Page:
We click on the LXC container and go to the “Replication” tab, where we create the replication parameter using the “Add” button:

Image 12. Creating replication in the Proxmox interface

Image 13. Replication job creation window

I created the task of replicating the container to the second node, as you can see in the next screenshot, the replication was successful - pay attention to the “Status” field, it notifies about the replication status, it is also worth paying attention to the “Duration” field to know how long the data replication takes.

Image 14. VM synchronization list

Now let's try to migrate the machine to the second node using the “Migrate” button.

The migration of the container will start , the log can be viewed in the task list - there will be our migration. After that, the container will be moved to the second node.

“Host Key Verification Failed” Error

Sometimes when configuring a cluster, a similar problem may arise - it prevents the machines from migrating and creating replication, which eliminates the advantages of cluster solutions. To fix this error, delete the known_hosts file and connect via SSH to the conflicting node:

/usr/bin/ssh -o 'HostKeyAlias=proxmox2' root@

Accept Hostkey and try entering this command, it should connect you to the server:

/usr/bin/ssh -o 'BatchMode=yes' -o 'HostKeyAlias=proxmox2' root@

Features of network settings on Hetzner

Go to the Robot panel and click on the “Virtual Switches” button. On the next page you will see a panel for creating and managing Virtual Switch interfaces: first you need to create it, and then “connect” dedicated servers to it. In the search, add the necessary servers to connect - they do not need to be rebooted, only have to wait until 10-15 minutes when the connection to the Virtual Switch will be active.

After adding the servers to Virtual Switch through the web panel, we connect to the servers and open the configuration files of the network interfaces, where we create a new network interface:

auto enp4s0.4000
iface enp4s0.4000 inet static
        mtu 1400
        vlan-raw-device enp4s0

Let's take a closer look at what it is. At its core, it is a VLAN that connects to a single physical interface called enp4s0 (it may vary for you), with a VLAN number - this is the Virtual Switch number that you created in the Hetzner Robot web panel. You can specify any address, as long as it is local.

I note that you should configure enp4s0 as usual, in fact it should contain an external IP address that was issued to your physical server. Repeat these steps on other hypervisors, then reboot the networking service on them, ping to a neighboring node using the Virtual Switch IP address. If the ping was successful, then you have successfully established a connection between the servers using Virtual Switch.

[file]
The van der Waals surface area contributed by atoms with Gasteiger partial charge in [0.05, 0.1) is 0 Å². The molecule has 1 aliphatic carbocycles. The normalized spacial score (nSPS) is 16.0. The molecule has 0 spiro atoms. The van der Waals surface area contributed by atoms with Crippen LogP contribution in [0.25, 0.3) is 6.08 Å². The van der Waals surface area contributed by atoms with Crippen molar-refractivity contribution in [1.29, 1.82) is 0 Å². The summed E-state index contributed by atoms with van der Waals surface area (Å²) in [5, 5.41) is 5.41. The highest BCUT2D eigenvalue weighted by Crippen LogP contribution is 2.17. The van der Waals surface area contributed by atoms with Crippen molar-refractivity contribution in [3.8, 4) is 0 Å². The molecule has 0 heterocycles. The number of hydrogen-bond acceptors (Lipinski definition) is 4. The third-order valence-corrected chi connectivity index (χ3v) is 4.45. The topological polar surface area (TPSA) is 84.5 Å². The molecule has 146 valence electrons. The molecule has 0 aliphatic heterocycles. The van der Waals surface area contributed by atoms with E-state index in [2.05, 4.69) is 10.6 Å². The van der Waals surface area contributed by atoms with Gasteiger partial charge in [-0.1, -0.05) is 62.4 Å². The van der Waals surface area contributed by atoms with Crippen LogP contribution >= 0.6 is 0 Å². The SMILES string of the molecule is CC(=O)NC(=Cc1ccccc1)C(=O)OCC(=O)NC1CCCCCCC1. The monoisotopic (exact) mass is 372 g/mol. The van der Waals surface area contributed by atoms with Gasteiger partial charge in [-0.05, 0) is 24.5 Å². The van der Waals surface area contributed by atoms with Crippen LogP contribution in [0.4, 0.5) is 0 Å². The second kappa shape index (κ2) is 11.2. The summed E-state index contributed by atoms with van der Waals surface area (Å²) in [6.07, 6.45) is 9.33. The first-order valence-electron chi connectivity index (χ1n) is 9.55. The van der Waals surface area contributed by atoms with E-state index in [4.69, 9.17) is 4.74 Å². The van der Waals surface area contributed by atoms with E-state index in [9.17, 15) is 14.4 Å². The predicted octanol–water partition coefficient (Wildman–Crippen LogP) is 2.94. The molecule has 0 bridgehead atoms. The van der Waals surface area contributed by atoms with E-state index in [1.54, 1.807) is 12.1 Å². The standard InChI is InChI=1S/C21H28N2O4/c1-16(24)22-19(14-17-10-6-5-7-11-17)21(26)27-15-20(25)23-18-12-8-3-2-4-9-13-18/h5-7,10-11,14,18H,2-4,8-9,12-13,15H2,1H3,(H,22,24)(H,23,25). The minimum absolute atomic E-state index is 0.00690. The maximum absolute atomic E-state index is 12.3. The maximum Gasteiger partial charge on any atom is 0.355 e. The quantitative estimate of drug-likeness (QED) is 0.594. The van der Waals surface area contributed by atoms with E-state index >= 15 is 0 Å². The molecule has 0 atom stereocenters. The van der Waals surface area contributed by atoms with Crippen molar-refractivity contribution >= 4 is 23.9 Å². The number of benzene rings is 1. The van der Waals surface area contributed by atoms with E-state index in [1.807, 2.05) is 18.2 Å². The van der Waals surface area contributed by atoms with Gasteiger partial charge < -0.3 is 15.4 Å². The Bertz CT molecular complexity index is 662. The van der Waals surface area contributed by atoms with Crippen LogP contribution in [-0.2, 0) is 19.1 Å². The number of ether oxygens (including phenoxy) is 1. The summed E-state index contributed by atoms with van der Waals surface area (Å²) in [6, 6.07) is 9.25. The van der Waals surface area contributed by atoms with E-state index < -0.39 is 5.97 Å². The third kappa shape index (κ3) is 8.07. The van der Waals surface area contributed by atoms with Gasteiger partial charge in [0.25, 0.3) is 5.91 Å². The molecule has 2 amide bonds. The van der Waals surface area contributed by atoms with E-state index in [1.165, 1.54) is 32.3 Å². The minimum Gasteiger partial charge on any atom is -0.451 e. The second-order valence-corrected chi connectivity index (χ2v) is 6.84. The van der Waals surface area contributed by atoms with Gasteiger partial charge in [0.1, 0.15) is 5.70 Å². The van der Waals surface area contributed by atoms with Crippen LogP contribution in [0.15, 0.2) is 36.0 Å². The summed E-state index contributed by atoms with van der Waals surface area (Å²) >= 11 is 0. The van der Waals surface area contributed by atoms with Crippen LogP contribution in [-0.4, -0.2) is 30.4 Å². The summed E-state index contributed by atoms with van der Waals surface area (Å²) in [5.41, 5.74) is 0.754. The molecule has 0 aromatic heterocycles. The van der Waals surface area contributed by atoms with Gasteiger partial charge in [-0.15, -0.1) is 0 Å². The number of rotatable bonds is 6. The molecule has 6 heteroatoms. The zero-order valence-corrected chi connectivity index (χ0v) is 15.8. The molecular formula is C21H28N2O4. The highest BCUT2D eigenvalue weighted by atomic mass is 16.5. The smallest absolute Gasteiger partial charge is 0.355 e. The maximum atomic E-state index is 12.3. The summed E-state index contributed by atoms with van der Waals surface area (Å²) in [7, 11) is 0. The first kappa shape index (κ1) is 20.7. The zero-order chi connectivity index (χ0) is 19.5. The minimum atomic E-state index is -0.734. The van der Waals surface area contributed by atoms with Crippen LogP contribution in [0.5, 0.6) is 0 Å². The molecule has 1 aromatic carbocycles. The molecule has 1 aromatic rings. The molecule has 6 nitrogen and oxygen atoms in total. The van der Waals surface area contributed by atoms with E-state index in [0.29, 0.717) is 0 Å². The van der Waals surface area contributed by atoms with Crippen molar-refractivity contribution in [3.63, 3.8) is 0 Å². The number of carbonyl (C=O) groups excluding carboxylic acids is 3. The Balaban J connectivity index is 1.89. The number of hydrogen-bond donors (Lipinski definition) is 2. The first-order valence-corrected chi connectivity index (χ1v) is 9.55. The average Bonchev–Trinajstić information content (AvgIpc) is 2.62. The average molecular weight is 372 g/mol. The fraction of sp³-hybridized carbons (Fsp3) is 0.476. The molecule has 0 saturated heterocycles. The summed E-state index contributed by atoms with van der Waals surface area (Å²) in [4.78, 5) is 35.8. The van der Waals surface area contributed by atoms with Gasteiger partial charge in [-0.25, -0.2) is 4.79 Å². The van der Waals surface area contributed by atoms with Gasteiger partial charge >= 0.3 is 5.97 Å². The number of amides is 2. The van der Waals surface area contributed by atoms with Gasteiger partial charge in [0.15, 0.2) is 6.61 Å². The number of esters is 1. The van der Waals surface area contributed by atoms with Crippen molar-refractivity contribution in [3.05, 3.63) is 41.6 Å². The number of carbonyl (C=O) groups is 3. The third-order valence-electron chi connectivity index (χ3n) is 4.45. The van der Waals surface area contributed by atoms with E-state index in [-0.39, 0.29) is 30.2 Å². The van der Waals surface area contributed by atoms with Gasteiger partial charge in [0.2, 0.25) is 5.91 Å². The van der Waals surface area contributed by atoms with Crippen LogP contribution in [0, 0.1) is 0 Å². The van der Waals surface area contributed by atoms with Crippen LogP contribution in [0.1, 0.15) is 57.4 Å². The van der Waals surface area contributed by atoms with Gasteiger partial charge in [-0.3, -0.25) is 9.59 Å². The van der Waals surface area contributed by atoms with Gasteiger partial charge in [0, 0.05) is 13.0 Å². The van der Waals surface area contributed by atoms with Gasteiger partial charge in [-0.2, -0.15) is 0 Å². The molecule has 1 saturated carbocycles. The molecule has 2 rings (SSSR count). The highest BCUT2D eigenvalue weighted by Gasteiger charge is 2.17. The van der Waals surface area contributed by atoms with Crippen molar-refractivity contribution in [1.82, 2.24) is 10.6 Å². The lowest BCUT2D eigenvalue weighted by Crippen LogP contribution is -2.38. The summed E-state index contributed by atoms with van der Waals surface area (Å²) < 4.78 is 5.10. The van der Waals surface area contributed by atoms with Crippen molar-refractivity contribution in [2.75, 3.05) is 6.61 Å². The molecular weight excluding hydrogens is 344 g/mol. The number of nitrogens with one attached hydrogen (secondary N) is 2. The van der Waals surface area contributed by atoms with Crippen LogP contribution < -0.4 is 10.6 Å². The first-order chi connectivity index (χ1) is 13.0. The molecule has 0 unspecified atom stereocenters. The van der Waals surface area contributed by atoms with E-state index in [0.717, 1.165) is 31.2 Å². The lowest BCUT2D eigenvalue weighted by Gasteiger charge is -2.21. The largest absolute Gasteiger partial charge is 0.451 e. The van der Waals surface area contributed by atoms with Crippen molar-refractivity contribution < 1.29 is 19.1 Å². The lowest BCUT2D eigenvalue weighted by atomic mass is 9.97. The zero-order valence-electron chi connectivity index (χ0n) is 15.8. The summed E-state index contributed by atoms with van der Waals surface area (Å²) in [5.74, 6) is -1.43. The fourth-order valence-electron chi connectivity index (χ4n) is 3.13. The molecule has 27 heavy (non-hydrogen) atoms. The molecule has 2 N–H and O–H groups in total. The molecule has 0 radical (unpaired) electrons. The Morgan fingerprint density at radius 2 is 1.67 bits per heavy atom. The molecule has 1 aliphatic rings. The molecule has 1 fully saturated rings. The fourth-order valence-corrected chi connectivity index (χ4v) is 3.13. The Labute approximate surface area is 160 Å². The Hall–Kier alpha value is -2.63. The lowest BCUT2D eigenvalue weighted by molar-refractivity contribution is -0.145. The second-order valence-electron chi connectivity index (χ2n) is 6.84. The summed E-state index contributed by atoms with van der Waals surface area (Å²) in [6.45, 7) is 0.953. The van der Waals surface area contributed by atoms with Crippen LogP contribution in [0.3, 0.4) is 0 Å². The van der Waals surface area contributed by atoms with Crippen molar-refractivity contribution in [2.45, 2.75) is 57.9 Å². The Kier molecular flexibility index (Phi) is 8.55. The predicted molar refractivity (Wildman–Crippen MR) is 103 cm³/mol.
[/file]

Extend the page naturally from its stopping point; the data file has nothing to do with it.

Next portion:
I will also attach the sysctl.conf configuration file, it will be needed if you have problems with the forwarding package and other network parameters:

net.ipv6.conf.default.disable_ipv6 = 0

Adding IPv4 subnets to Hetzner

Before starting work, you need to order a subnet to Hetzner, you can do this through the Robot panel.

Create a network bridge with the address that will be from this subnet. Configuration Example:

auto vmbr2
iface vmbr2 inet static
        address ip-address
        netmask 29
        bridge-ports none
        bridge-stp off
        bridge-fd 0

Now go to the settings of the virtual machine in Proxmox and create a new network interface that will be attached to the vmbr2 bridge. I use the LXC container, its configuration can be changed immediately in Proxmox. Final configuration for Debian:

auto eth0
iface eth0 inet static
        address ip-address
        netmask 26
        gateway bridge-address

Please note: I specified 26 mask, not 29 - this is required in order for the network to work on the virtual machine.

Adding IPv4 Addresses to Hetzner

The situation with a single IP address is different - usually Hetzner gives us an additional address from the server subnet. This means that instead of vmbr2 we need to use vmbr0, but at the moment we don’t have it. The bottom line is that vmbr0 must contain the IP address of the iron server (that is, use the address that used the physical network interface enp2s0). The address must be moved to vmbr0, the following configuration is suitable for this (I advise you to order KVM, in which case to resume network operation):

auto enp2s0
iface enp2s0 inet manual
auto vmbr0
iface vmbr0 inet static
        address  ip-address
        gateway  ip-gateway
        bridge-ports enp2s0
        bridge-stp off
        bridge-fd 0

Restart the server, if possible (if not, restart the networking service), and then check the network interfaces via ip a:

2: enp2s0:  mtu 1500 qdisc pfifo_fast master vmbr0 state UP group default qlen 1000
    link/ether 44:8a:5b:2c:30:c2 brd ff:ff:ff:ff:ff:ff

As you can see here, enp2s0 is connected to vmbr0 and does not have an IP address, since it was reassigned to vmbr0.

Now in the settings of the virtual machine, add the network interface that will be connected to vmbr0. For the gateway, specify the address attached to vmbr0.

At the end

I hope this article comes in handy when you set up the Proxmox cluster in Hetzner. If time permits, I will expand the article and add instructions for OVH - there, too, not everything is obvious, as it seems at first glance. The material turned out to be quite voluminous, if you find errors, then please write in the comments, I will correct them. Thank you all for your attention.

Posted by Ilya Andreev, edited by Alexei Zhadan and Live Linux Team